1. Matching human pathology is essential for validating OCT imaging to detect high-risk plaques

    Matching human pathology is essential for validating OCT imaging to detect high-risk plaques

    We thank Mark Brezinski for his Correspondence ( Capabilities, limitations, and misconceptions of using OCT to assess vulnerable plaques . Nat. Rev. Cardiol. doi:10.1038/nrcardio.2014.62-c1 ) 1 on our Review ( Clinical classification of plaque morphology in coronary disease . Nat. Rev. Cardiol. 11 , 379 – 389 ; 2014 ), 2 and for his comments and clarifications. We agree that the phenomenon

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    On 9/29/14 mebrezin said:
    As my comments in Nature Cardiology Reviews show, I strongly disagree with many aspects of the article Otsuka et al. (Nature Reviews Cardiology (2014) ) and their response article above "Matching human pathology...". Virmani et. al. These types of misconceptions I feel have contributed to holding back the field for over a decade.

    Several comments on cardiovascular OCT
    1. Current OCT approaches do not reliable measure necrotic cores. With OCT, to identify TCFA, in addition to cap thickness you need to identify if it has a necrotic core. There are several problems with this. First the OCT literature has looked at the presence of lipid but histopathology studies have focused on necrotic cores. They are not the same thing. So no one actually has studied the imaging characteristics of necrotic cores, whose characteristic are often distorted by multiple scattering. Second, we have previously published it is unlikely that the current ‘diffuse borders’ criteria is actually measuring lipid or necrotic cores (based both on the data and theoretical reasons). This seems to be the opinion of the 2012 consensus study but you have to search to find it (J Am Coll Cardiol 2012;59:1058–72). For reasons we have discussed here and in other work, it is more likely the diffuse borders are lipid collections in the intima rather than anything specific to the core. It is just more likely that necrotic plaques have lipid in their intima (multiple scattering). We have previous published this can be removed with parallel ultrasound.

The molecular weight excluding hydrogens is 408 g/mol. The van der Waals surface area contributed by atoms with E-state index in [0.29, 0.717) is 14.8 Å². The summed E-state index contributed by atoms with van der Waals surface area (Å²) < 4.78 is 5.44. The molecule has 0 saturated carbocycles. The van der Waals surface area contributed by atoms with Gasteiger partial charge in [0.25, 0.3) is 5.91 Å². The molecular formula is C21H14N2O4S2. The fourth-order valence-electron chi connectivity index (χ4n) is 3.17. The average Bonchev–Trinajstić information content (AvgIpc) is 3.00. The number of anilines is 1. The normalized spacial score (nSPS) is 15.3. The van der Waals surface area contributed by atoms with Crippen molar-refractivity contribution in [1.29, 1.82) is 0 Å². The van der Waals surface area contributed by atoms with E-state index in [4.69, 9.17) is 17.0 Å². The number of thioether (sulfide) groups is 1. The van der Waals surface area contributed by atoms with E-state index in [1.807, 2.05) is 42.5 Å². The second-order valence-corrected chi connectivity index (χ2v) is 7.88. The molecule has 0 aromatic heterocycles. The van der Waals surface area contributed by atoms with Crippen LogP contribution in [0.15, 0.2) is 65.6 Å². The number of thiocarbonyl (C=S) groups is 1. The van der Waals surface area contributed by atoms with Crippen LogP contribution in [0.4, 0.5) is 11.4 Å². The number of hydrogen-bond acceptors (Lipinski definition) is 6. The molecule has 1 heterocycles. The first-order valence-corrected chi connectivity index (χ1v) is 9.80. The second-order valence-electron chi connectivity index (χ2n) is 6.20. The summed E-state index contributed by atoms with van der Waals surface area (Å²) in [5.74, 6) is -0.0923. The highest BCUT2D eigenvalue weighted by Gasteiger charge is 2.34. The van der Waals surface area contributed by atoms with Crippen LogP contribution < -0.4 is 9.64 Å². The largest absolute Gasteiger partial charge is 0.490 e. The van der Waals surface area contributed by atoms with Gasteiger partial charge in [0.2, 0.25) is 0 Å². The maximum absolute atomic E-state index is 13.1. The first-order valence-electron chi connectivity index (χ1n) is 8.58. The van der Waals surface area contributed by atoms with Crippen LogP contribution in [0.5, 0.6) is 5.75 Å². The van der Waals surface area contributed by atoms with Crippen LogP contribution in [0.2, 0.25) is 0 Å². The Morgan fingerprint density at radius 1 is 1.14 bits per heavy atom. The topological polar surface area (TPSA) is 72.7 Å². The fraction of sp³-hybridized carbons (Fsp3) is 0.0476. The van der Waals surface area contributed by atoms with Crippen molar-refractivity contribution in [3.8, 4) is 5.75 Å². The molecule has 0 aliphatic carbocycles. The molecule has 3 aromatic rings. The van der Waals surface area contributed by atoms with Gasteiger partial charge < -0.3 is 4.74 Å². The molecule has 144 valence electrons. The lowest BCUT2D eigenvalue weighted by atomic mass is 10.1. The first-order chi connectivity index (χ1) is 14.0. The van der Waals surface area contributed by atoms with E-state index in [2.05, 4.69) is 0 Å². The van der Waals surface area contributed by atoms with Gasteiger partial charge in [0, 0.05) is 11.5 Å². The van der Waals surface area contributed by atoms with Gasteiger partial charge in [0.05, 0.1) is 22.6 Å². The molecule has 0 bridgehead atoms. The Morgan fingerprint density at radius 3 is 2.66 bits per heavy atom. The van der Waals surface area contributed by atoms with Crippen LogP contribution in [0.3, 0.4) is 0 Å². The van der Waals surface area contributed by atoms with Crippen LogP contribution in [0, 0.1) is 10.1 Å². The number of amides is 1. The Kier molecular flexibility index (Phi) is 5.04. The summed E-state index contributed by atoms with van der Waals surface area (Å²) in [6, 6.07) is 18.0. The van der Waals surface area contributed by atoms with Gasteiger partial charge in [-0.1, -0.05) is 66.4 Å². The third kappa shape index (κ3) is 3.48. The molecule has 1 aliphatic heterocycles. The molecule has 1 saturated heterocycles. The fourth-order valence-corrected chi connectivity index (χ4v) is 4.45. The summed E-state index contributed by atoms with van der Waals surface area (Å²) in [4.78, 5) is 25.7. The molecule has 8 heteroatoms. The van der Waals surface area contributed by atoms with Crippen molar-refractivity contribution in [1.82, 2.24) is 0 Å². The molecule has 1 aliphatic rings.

2. Current OCT approaches unlikely measure macrophages. It is unlikely current OCT techniques measure macrophages. We have stated in previous work are concerns over the one publication that suggests it does and in the current paper we discuss some of the reasons. That groups work used an algorithm and speckle variation. So the claim in the Otsuka et al that they actually caused shadowing is extremely unlikely and more likely do to other elements seen in the histopathology. Macrophages are a low scatterer in a high scattering environment (lipid and calcium). Recently Phillips JE et. al. have come to similar conclusions. We do not believe the approach in Tearney, G. J. et al. Circ. 107, 113–119 (2003) reliably measures macrophages. Again it seems to be the opinion of the consensus study but was an important point not emphasized.

    3. As we presented in the TCT and should be published shortly, we believe that the TCFA that trigger ACS are in close proximity to longitudinal core we term shafts. In Virmani et. al. (Nature Reviews Cardiology (2014) doi:10.1038/nrcardio.2014.62-c2) there is a misunderstanding where I am quoted as believing these (shafts, intrapalque cavities, or whatever term) are due potentially to flushes during the procedures. I do not believe that so it is a misunderstanding. I believe they may be key in understanding which TCFAs lead to ACSs.
    4. The TCFA that trigger ACS are likely in close proximity to necrotic longitudinal shafts (or intraplaque cavities or necrotic core whatever name you choose). We have a paper coming out in the next two weeks on this.
    5. Inflammation causes atherosclerosis and is present after rupture (which is a highly thrombogenic environment ) but there is no evidence a aware of inflammation leads to rupture.

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